I am going to show how to split a file store as CSV inside HDFS into multiple Hive tables based on the content of each record. The context is simple. We are using Flume to collect logs from all over our datacenter through syslog. The stream is dumped into HDFS files partitioned by minute. Oozie is here listening to newly created directories and when ready, it want to distribute its content across various Hive tables, one for each log category.
For example, we want log ssh logs to go to the ssh table. If we cannot determine to which category a log record is associated, we dump it to an “xlogs” table. Later on, when appropriate new rules are added, we should be able to iterate through the “xlogs” table and dispatch its record across the appropriate tables.
What we need is to add a category property to each record arriving through syslog and dispatch it to the appropriate table based on its value. Also, it is very important to guaranty that a single event won’t be stored in multiple categories.
I have been thinking about 3 strategies:
- Use a Hive SQL query in Oozie to read the source file and do the dispatching into Hive.
Advantage: on single declarative statement, we could be re-generated on the fly from a template; benefit from Hive native functionalities such as custom file format;
Disadvantage: happens after Oozie, so category is determined on a batched basis;
- Use a Pig SQL query in Oozie to read the source file and do the dispatching into Hive. Advantage: very easy to read and express the Pig Latin query. Disadvantage: also happens after Oozie, batched mode;
- Flume: write the category into a header and dump it with the message body.
Advantage: simple to write; categories are known at real time, useful if the logs are also forwarded to a CEP (Complex Event Processing system) or something similar, think Yahoo! S4, Storm or even Splunk; Disadvantage: need to write some Java code, simple but with harder deployment cost; rules additions imply a restart of Flume and potentially some event loss unless the model is well defined and new rules are propagated through messaging.
I am not going to test the Flume route unless none of the previous strategy is usable. This is mainly because batch processing is fine for us and we can’t invest too much time.
The Hive route
For Hive, we need conditional functions and multiple insert (called Hive extension). Here’s some extract from the Wiki documentation.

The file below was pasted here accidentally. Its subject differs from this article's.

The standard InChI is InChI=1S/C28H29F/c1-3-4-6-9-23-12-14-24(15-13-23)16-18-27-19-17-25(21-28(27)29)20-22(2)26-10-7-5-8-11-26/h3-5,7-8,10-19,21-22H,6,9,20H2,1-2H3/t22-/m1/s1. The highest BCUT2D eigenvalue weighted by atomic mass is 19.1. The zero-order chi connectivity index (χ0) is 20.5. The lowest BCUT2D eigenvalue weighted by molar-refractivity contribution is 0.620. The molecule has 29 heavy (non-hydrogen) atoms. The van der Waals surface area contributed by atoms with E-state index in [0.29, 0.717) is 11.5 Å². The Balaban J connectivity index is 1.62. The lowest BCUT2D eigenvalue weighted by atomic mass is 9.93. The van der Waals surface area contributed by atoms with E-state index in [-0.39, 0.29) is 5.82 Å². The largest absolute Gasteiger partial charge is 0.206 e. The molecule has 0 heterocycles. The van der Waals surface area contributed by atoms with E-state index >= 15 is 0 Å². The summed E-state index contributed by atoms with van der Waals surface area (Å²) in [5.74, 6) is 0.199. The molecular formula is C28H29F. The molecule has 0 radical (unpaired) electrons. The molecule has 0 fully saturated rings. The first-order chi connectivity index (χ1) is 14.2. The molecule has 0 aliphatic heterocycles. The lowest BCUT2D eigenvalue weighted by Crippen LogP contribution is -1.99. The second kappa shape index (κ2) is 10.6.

1 2 3 4 5 6 7 8 9 10 11
1 2 3
Note about multiple insert, you should stay inside the default database otherwise it doesn’t work with Hive below version 0.10, this include all the Cloudera distributed version as of now. The issue is documented in Hive-3465.
Clean and create tables
Flume interceptors provide us with the events timestamp and IP addresses. Additionnally, we dump the facility and severity headers obtained from the syslog protocol.
1 2 3 4 5
Insert content into staging table
1 2 3 4 5 6 7 8 9
1 2 3 4 5 6 7 8 9 10 11 12 13 14 15 16 17 18 19 20 21
Here, we are lucky to have the “COALESCE”. It behaves like a “switch…case” statement with the addition of a “default” functionality in case no match is found.
It is also quiet fast to run.
If we enrich the query with new rules, we can re-execute the same query on the “xlogs” data set. For this, we move the “xlogs” content into the staging table and simply re-run the query. For example, you could add the following statements at the top of your HQL file:
With Pig, I have tried two implementations which are quite close from each others.
1 2 3 4 5 6 7
1 2 3 4 5 6
The two implementations are very easy to read. However, they don’t fulfil our requirements. In both scenarios, an event may be stored in more than one table. Also, there is no mechanism to determine a default category.
Note, this is probably due to my lack of experience with Pig, please fill free to leave suggestions in the comment section bellow.
One solution with Pig would have been to register an external UDF, possibly in Ruby or Python. This would probably have work without too much pain. Maybe the subject of a future post.
I was able to split my records with SQL. Initially, I was expecting contrary result: impossible to express in SQL and easy to do it in Pig. Again, I am sure it is possible to do it in Pig but with a deeper knowledge of Pig Latin. Flume is still a strategy I consider for the future. While a simple implementation will be fast, a correct implementation will be much harder to write.